Hydrogen Water Stick Clinical Research by Dr. Hayashi Clinical Research by Dr. Hidemitsu Hayashi Water Institute, and Munenori KAWAMURA, M.D., Kyowa Medical Clinic, In November ’95 I presented a hypothesis known by the title : ‘Water Regulating Theory (Hayashi’s Model)’ in a US health magazine (3). It says that active oxygen could be scavenged or reduced by atomic hydrogen, which results in production of H2O to give again a birthplace for every life form (Fig1). My hypothesis was born from the clinical observation study in our clinic. How Homeopathic Remedies Are Made Homeopathic medicines, which are called remedies by those practicing the stream of medicine, are made using several substances. The primary processing required by all such substances to organize them for the energizing procedures of dilution as succession differs depending on each substance. Either the original materials from which homeopathic remedies are prepared need to be collected or they may also be made in the manner which is as close as possible to the method it was done while organizing the material for the purpose of proving.
Macro photos of snowflakes show impossibly perfect designs One of the true wonders of the world are snowflakes, tiny designs made of ice that are so individually unique, so detailed, and so spectacular it's hard to comprehend that they happen naturally and aren't pulled from the depths of our own imaginations. Photographer Alexey Kljatov has a special talent for capturing the brief life of these beautiful ice creations. He features many of his snowflake photos on Flickr. Kljatov says, "I capture snowflakes at open balcony of my house, mostly on glass surface, lighted by LED flashlight from opposite side of glass, and sometimes in natural light, using dark woolen fabrics as background." Here is some of his impressive work:
Miracle Drug At Cambridge over the summer, many students were taking pills to help their concentration. Ed Cumming was among them ... From INTELLIGENT LIFE Magazine, Autumn 2009 One evening this summer, in our final term at Cambridge, my roommate Katie threw a party. Our set was in a 17th-century attic, and its sloping ceilings framed a gorgeous view: a panorama taking in King’s College Chapel, the billiard-table lawns of the backs and the stately river. In that room you felt the mass of student life that had passed before you: even the doorframe had a musty glamour.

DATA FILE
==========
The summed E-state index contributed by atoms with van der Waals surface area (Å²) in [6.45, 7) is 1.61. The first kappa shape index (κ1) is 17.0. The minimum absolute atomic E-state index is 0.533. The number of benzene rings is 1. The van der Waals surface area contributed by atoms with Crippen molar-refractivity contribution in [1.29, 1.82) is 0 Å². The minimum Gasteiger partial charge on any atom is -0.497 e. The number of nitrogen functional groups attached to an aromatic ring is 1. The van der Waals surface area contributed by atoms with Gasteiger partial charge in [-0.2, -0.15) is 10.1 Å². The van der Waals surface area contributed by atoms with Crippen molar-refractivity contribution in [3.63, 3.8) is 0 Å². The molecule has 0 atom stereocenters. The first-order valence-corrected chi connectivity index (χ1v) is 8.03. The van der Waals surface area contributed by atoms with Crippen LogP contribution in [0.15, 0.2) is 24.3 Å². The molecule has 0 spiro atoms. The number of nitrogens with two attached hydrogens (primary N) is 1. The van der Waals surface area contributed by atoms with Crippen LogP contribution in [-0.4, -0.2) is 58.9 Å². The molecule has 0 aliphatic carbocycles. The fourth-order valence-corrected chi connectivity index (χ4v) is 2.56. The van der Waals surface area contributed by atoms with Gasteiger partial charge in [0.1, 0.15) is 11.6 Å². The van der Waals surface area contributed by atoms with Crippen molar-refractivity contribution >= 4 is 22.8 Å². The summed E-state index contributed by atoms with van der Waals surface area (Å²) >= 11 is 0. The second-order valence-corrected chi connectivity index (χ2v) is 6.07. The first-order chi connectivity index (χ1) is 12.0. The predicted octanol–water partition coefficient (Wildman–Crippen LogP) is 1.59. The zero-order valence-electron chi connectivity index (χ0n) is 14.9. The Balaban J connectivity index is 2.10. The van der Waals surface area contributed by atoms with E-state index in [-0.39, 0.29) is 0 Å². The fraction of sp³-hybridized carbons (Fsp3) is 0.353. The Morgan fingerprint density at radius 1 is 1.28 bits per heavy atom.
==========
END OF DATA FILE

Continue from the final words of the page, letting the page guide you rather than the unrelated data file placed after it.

Synchronized probes explore Bermuda Triangle's swirling vortices (Phys.org) -- Some might say that University of Washington oceanographers did well to only lose one of 21 underwater probes, given that they were deployed near the notorious Bermuda Triangle, where boats and airplanes have been known to disappear without a trace. The scientists chose the location to research its swirling whirlpools via a pioneering experiment that repeatedly sent the probes deep into the ocean and back to the surface in unison. “Nothing like this has ever been done,” said Tom Sanford, an oceanographer at the UW’s Applied Physics Laboratory. “It will be the paradigm for future experiments.” How To Remember Things I once came up with a metaphor I thought perfectly captured the sheer mass of material my classmates and I were expected to memorize in our first two years of medical school: it was like being asked to enter a grocery store and memorize the names of every product in the store, their number and location, every ingredient in every product in the order in which they appear on the food label, and then to do the same thing in every grocery store in the city. When I look back now I can't imagine how any of us were able to do it. And yet we did.
Magnetic Reconnection (Wikipedia) Magnetic Reconnection: This view is a cross-section through four magnetic domains undergoing separator reconnection. Two separatrices (see text) divide space into four magnetic domains with a separator at the center of the figure. Field lines (and associated plasma) flow inward from above and below the separator, reconnect, and spring outward horizontally. A current sheet (as shown) may be present but is not required for reconnection to occur.
Smarts: It's not how much you learn that matters. It's how much you remember. Forgetting follows a pattern. There are steep drop offs in retention after 60 minutes and after 24 hours. Immediately after learning something, you will be able to retrieve a great deal of information.